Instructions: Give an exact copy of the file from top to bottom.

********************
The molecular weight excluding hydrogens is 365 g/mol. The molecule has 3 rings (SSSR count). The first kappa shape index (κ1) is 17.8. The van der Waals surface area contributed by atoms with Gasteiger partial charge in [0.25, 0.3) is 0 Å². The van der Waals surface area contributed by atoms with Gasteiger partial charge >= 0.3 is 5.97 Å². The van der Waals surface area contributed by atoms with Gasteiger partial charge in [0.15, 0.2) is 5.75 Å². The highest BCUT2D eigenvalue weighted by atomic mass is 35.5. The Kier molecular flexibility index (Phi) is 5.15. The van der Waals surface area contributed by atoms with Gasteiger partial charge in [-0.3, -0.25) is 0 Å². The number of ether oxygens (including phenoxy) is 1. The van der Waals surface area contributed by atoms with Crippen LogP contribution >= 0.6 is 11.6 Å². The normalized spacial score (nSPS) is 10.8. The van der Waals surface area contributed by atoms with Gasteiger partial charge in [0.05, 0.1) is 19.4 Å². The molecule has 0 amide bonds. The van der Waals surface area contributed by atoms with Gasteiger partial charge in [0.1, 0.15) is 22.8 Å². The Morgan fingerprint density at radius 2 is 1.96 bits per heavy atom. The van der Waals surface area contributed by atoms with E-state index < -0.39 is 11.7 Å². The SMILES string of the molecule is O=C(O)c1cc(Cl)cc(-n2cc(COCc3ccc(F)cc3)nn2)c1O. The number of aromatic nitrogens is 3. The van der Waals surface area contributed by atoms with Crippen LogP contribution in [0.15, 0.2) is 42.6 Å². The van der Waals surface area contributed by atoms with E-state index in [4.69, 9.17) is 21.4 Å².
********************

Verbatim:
The molecular weight excluding hydrogens is 365 g/mol. The molecule has 3 rings (SSSR count). The first kappa shape index (κ1) is 17.8. The van der Waals surface area contributed by atoms with Gasteiger partial charge in [0.25, 0.3) is 0 Å². The van der Waals surface area contributed by atoms with Gasteiger partial charge >= 0.3 is 5.97 Å². The van der Waals surface area contributed by atoms with Gasteiger partial charge in [0.15, 0.2) is 5.75 Å². The highest BCUT2D eigenvalue weighted by atomic mass is 35.5. The Kier molecular flexibility index (Phi) is 5.15. The van der Waals surface area contributed by atoms with Gasteiger partial charge in [-0.3, -0.25) is 0 Å². The number of ether oxygens (including phenoxy) is 1. The van der Waals surface area contributed by atoms with Crippen LogP contribution >= 0.6 is 11.6 Å². The normalized spacial score (nSPS) is 10.8. The van der Waals surface area contributed by atoms with Gasteiger partial charge in [0.05, 0.1) is 19.4 Å². The molecule has 0 amide bonds. The van der Waals surface area contributed by atoms with Gasteiger partial charge in [0.1, 0.15) is 22.8 Å². The Morgan fingerprint density at radius 2 is 1.96 bits per heavy atom. The van der Waals surface area contributed by atoms with E-state index < -0.39 is 11.7 Å². The SMILES string of the molecule is O=C(O)c1cc(Cl)cc(-n2cc(COCc3ccc(F)cc3)nn2)c1O. The number of aromatic nitrogens is 3. The van der Waals surface area contributed by atoms with Crippen LogP contribution in [0.15, 0.2) is 42.6 Å². The van der Waals surface area contributed by atoms with E-state index in [4.69, 9.17) is 21.4 Å².